The 2012 season for the Chicago White Sox to this point has been full of surprises.
Whether it be the performances of Adam Dunn, Paul Konerko, AJ Pierzynski, Chris Sale, Jake Peavy or the entire bullpen, many players on the Sox roster are exceeding expectations.
However, the man who has been the most surprising and impressive thus far for the White Sox may not even be the one playing.
It’s the one calling the shots: Robin Ventura.
Robin Ventura's first two months as White Sox manager have gone as well as anyone could have hoped. (Image via Art of the Pale Hose)
Last season, the White Sox were a team that often appeared to have no signs of life whenever they took the field.
It seemed as if whenever the opposition took a lead, no matter how early in the game, their fate was sealed. Likewise, whenever a lead was blown by the bullpen, there was no fight to change the momentum back.
With pretty much the same roster as last season aside from a few pieces, Ventura has totally changed the mindset of this ball club. From the first pitch to the last, this team appears to bring the energy and fight every single game.
During their nine-game win streak alone, they scored six times in the first inning and trailed in four of them. Even in yesterday’s loss, they came from behind to tie or take the lead at four different points in the game.
This is the kind of fight that the White Sox did not have in the last two or three seasons under Ozzie Guillen, and a lot of credit has to go to Ventura for changing the culture of that clubhouse.
In fact, these players are now going the extra mile to protect each other. How many times over the past three years (especially against good opponents) did we see White Sox batters get hit and retaliation was never in order? Now, it’s happening every time someone is plunked. That sends more than just a message to the team on that day; it sends a message to the entire league: one that says we aren’t afraid of anybody.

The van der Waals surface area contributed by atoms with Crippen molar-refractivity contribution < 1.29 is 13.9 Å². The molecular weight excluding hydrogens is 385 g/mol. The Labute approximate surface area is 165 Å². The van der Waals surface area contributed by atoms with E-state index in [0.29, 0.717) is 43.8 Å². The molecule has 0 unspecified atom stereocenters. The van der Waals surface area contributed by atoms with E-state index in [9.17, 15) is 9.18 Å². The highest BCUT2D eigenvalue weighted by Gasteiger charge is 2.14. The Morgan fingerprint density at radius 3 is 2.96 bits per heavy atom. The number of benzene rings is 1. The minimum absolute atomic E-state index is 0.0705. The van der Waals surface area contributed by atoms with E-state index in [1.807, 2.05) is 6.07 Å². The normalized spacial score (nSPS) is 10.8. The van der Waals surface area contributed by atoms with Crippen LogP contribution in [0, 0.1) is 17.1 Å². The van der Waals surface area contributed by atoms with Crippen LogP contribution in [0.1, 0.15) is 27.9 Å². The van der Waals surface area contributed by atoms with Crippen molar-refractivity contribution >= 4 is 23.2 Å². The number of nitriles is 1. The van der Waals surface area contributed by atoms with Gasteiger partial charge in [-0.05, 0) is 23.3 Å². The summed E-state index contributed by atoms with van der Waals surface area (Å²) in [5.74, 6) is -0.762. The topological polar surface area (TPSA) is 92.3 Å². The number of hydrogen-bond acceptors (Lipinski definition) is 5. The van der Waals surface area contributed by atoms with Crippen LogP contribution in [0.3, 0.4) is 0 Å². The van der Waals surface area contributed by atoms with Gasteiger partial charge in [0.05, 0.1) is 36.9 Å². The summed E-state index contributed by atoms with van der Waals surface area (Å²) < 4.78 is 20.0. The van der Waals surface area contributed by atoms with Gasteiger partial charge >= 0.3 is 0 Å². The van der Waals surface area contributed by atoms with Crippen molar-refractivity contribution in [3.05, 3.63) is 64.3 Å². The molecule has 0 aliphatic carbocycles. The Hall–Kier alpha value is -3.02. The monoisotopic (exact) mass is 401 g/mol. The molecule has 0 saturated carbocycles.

On top of that, he has the White Sox just playing a more fundamentally sound game.
When every new manager is hired, they most certainly use the cliché ,”We are going to go back to working on the fundamentals.” It’s one thing to use the cliché; its another to go out and actually do it. Robin has, and the play of this team has shown that.
Hawk Harrelson says a lot of things not worth listening to, but he’s absolutely right when he says the White Sox have not overthrown a cutoff man this season. That, along with situational hitting and outfield defense as a whole, is miles ahead of where it was last season.
In 2005, the White Sox promoted grinder baseball and the idea of ”win or die trying.” In the last three seasons of Ozzie Guillen’s tenure, that whole concept seemed to be lost. Now, however, that edge the White Sox have lacked looks to be alive and well once again.
It’s one thing to get a baseball team to play well. However, changing the entire culture within two months is something totally different.
For someone do to that within first 53 games hes ever managed, I’d call that a pretty big surprise.